This morning, the Trump Administration announced a rule that encourages consumers to ditch comprehensive health care in favor of junk short-term plans that will leave them with piles of bills and without coverage should they get sick. This announcement is just the latest attempt to undermine the Affordable Care Act, strip protections for people with pre-existing conditions, and drive up premiums. Here’s a look at what experts are saying:

Mary Dwight, Senior Vice President Of Cystic Fibrosis Foundation: Plans Will Split Market Into Plans For Healthy And Plans For Sick. “The new plans will no longer be just transition coverage. They will be an alternative to comprehensive insurance. They will split the market into plans for healthy people and plans for sick people.” [New York Times, 8/1/18]

Sabrina Corlette, Professor At Georgetown University Health Policy Institute: Short-Term Plans Are “Very Much A Buyer-Beware Situation.”  [Bloomberg, 7/31/18]

Larry Levitt, Senior Vice President of Kaiser Family Foundation: Trump Using Short-Term Plans To Create Parallel Insurance Market That Can Skirt ACA Consumer Protections. “The Trump administration cannot eliminate the ACA’s insurance rules. Instead, they are using short-term insurance plans to create a parallel market of insurance plans that do not have to follow any of the ACA’s rules.” [Levitt, 8/1/18]

Chris Hansen, President Of The American Cancer Society Cancer Action Network: People With Cancer Could “Face Astronomical Costs.” “People who buy the new policies and develop cancer could ‘face astronomical costs’ and ‘may be forced to forgo treatment entirely because of costs.'” [New York Times, 8/1/18]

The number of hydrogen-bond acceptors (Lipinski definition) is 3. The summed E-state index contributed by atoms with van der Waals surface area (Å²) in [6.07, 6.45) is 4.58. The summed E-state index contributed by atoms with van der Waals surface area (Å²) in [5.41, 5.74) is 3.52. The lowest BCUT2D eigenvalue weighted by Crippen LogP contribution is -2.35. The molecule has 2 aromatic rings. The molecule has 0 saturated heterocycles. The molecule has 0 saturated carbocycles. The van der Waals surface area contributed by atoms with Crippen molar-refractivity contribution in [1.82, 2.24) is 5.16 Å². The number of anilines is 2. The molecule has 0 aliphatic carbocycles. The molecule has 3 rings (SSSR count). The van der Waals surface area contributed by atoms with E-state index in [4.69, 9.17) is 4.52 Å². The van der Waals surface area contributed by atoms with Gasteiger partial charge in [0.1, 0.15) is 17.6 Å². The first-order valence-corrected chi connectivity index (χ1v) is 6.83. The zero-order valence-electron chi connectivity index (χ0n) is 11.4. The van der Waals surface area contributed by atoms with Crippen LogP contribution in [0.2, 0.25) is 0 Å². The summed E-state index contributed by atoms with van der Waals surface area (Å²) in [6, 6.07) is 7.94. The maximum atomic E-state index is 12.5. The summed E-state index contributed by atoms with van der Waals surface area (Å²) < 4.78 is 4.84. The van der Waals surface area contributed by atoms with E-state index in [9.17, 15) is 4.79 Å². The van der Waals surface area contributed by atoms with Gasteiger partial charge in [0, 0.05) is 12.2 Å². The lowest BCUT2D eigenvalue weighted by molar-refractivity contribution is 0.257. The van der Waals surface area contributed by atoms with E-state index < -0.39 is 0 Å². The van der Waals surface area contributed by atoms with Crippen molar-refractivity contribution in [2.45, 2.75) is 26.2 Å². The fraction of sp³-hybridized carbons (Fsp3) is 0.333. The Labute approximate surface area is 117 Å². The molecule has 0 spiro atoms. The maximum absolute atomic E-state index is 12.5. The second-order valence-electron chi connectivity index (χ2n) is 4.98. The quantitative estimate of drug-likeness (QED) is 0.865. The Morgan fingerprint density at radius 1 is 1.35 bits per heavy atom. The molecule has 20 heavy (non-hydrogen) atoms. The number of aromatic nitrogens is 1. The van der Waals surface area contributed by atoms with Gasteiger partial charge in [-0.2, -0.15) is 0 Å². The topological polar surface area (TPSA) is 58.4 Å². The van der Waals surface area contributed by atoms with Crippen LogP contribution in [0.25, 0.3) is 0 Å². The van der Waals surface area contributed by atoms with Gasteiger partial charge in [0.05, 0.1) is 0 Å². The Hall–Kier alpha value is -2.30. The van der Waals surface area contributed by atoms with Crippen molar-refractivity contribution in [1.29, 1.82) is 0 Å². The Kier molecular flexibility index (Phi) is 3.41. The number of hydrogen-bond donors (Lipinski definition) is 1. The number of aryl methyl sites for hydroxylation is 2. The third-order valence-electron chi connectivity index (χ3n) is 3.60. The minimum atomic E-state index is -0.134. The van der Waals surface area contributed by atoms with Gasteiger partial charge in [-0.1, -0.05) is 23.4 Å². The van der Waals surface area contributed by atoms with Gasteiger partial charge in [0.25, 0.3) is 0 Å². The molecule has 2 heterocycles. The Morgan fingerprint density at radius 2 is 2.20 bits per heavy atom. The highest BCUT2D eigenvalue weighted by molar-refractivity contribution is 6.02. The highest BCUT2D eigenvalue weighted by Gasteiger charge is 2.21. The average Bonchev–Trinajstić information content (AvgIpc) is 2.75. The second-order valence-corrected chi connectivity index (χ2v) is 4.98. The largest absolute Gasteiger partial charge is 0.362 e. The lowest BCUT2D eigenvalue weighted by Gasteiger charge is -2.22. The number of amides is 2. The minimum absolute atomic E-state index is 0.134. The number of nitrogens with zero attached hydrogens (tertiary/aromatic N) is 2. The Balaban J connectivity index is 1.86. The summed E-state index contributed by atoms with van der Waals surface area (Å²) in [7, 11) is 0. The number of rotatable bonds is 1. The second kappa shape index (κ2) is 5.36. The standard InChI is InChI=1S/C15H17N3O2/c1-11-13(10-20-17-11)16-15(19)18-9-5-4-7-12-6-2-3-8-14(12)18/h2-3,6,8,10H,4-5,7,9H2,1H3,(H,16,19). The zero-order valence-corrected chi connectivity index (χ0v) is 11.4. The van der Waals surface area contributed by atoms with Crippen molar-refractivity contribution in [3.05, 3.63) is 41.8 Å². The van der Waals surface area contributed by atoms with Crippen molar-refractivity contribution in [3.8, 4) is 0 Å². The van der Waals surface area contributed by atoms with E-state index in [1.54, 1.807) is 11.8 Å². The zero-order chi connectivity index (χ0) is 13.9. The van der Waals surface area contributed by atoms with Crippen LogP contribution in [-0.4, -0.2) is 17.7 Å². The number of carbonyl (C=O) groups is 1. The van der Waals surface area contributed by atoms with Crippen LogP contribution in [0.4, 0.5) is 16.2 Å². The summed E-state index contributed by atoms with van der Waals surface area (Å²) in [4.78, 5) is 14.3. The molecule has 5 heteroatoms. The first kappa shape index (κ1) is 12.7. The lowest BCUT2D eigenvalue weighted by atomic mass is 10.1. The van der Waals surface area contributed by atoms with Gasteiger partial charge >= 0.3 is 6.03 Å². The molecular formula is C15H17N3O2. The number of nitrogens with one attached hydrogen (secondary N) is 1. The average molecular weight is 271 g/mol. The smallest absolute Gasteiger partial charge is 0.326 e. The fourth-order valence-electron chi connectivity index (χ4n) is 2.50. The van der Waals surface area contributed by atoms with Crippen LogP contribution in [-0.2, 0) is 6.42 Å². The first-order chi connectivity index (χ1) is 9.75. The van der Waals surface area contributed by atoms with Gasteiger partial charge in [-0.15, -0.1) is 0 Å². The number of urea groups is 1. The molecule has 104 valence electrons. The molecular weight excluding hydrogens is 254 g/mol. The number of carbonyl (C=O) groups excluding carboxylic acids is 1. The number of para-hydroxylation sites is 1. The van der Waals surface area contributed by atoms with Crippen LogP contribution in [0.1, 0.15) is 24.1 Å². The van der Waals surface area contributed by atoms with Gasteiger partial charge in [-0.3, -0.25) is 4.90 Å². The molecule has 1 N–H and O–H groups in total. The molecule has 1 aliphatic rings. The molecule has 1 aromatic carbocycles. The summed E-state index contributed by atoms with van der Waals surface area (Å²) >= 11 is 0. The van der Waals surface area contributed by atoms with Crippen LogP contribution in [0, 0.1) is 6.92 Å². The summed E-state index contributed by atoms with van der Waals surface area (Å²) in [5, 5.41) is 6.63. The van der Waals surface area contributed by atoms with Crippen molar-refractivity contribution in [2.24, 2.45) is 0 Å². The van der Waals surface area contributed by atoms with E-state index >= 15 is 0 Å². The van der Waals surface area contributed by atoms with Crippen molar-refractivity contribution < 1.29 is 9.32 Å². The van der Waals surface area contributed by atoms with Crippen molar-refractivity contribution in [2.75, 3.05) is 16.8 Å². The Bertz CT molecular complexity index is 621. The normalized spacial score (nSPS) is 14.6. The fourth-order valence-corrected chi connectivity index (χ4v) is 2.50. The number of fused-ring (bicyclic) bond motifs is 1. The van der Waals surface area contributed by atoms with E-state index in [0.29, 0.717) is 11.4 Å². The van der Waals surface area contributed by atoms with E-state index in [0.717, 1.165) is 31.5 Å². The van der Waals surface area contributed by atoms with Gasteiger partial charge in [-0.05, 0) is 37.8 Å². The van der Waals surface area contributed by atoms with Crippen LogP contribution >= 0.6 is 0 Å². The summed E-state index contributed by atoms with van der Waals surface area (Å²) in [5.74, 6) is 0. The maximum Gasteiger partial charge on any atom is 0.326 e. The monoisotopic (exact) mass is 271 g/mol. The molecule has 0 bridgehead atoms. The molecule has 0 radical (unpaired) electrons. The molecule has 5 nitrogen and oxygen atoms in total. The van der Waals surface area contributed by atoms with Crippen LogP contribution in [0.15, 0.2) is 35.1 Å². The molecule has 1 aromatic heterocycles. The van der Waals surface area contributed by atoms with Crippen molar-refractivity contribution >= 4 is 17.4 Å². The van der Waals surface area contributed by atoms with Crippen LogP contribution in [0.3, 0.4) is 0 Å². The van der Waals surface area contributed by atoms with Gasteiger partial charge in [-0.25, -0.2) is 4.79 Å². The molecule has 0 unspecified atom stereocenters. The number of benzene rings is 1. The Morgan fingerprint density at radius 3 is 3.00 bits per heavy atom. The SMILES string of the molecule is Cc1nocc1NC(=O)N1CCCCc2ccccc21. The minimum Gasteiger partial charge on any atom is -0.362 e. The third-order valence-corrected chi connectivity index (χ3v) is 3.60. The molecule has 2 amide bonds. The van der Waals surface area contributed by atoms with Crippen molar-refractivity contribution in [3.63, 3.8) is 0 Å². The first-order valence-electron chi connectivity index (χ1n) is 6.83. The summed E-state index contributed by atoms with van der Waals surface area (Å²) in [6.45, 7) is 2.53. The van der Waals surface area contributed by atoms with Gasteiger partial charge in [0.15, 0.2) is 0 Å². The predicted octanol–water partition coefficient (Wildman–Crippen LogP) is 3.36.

Georgetown Center On Health Insurance Reforms: As Bills Start To Pile Up Under Short-Term Plans, Many Folks Would Realize “They’re Not Really Insured At All.” “If you are pregnant, you will have to find another way to pay for the cost of your pre-natal care and labor and delivery (maternity care charges for a normal birth average $32,093; $51,125 for an uncomplicated C-section). If you get cancer, your plan will not cover oncology drugs, which can cost an average of $10,000 per month. If you are hospitalized, you may find yourself owing hundreds of thousands of dollars for services that are not covered by your plan.” [Georgetown Center On Health Insurance Reforms, 7/26/18]

Blue Cross Blue Blue Shield Association: “The Broader Availability And Longer Duration Of Slimmed Down Policies That Do Not Provide Comprehensive Coverage Has The Potential To Harm Consumers.” “The broader availability and longer duration of slimmed-down policies that do not provide comprehensive coverage has the potential to  harm consumers, both by making comprehensive coverage more expensive and by leaving some consumers unaware of the risks of these policies.” [Politico, 8/1/18]

Erika Sward, Assistant Vice President Of The American Lung Association Describes Rule As “One More Blow Of An Ax To Stable State Marketplaces.” [New York Times, 8/1/18]

America’s Health Insurance Plans: We Remain Concerned That Consumers Will Face HIgh Medical Bills When They Need Care That Isn’t Covered. We remain concerned that consumers who rely on short-term plans for an extended time period will face high medical bills when they need care that isn’t covered or exceed their coverage limits.” [Alice Ollstein, Talking Points Memo, 8/1/18]

New National Association of Insurance Commissioners Report Confirms That With Short-Term Plans, A Significantly Higher Percentage Of Money Goes Toward Administrative Costs And Profits Than Care. The NAIC report reveals that the largest seller of short-term plans, UnitedHealth, has a medical loss ratio, the ratio of money that goes toward care versus administrative costs and profits, of 43.7 percent, compared to the ACA-mandated minimum of 80 percent. [NAIC, July 2018]